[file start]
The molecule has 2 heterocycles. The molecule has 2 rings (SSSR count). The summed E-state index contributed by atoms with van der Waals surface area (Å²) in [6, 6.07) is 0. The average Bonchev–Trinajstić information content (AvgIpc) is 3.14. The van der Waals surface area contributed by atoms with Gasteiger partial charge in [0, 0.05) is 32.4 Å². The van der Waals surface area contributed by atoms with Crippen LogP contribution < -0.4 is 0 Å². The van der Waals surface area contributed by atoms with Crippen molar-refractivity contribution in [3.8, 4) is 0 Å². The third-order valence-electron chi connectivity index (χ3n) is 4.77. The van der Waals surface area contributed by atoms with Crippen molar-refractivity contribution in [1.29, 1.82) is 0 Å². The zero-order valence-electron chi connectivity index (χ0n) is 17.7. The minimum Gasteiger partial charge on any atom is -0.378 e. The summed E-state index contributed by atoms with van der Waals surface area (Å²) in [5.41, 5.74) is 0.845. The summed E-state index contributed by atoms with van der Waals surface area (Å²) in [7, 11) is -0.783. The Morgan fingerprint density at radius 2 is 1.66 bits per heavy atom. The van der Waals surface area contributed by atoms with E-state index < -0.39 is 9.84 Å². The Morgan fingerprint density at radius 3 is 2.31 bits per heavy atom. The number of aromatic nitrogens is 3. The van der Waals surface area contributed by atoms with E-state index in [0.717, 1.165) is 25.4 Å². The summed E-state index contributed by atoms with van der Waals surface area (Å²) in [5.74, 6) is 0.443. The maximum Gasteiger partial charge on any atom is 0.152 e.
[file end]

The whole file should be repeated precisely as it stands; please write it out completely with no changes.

The molecule has 2 heterocycles. The molecule has 2 rings (SSSR count). The summed E-state index contributed by atoms with van der Waals surface area (Å²) in [6, 6.07) is 0. The average Bonchev–Trinajstić information content (AvgIpc) is 3.14. The van der Waals surface area contributed by atoms with Gasteiger partial charge in [0, 0.05) is 32.4 Å². The van der Waals surface area contributed by atoms with Crippen LogP contribution < -0.4 is 0 Å². The van der Waals surface area contributed by atoms with Crippen molar-refractivity contribution in [3.8, 4) is 0 Å². The third-order valence-electron chi connectivity index (χ3n) is 4.77. The van der Waals surface area contributed by atoms with Crippen molar-refractivity contribution in [1.29, 1.82) is 0 Å². The zero-order valence-electron chi connectivity index (χ0n) is 17.7. The minimum Gasteiger partial charge on any atom is -0.378 e. The summed E-state index contributed by atoms with van der Waals surface area (Å²) in [5.41, 5.74) is 0.845. The summed E-state index contributed by atoms with van der Waals surface area (Å²) in [7, 11) is -0.783. The Morgan fingerprint density at radius 2 is 1.66 bits per heavy atom. The van der Waals surface area contributed by atoms with E-state index < -0.39 is 9.84 Å². The Morgan fingerprint density at radius 3 is 2.31 bits per heavy atom. The number of aromatic nitrogens is 3. The van der Waals surface area contributed by atoms with E-state index in [0.717, 1.165) is 25.4 Å². The summed E-state index contributed by atoms with van der Waals surface area (Å²) in [5.74, 6) is 0.443. The maximum Gasteiger partial charge on any atom is 0.152 e.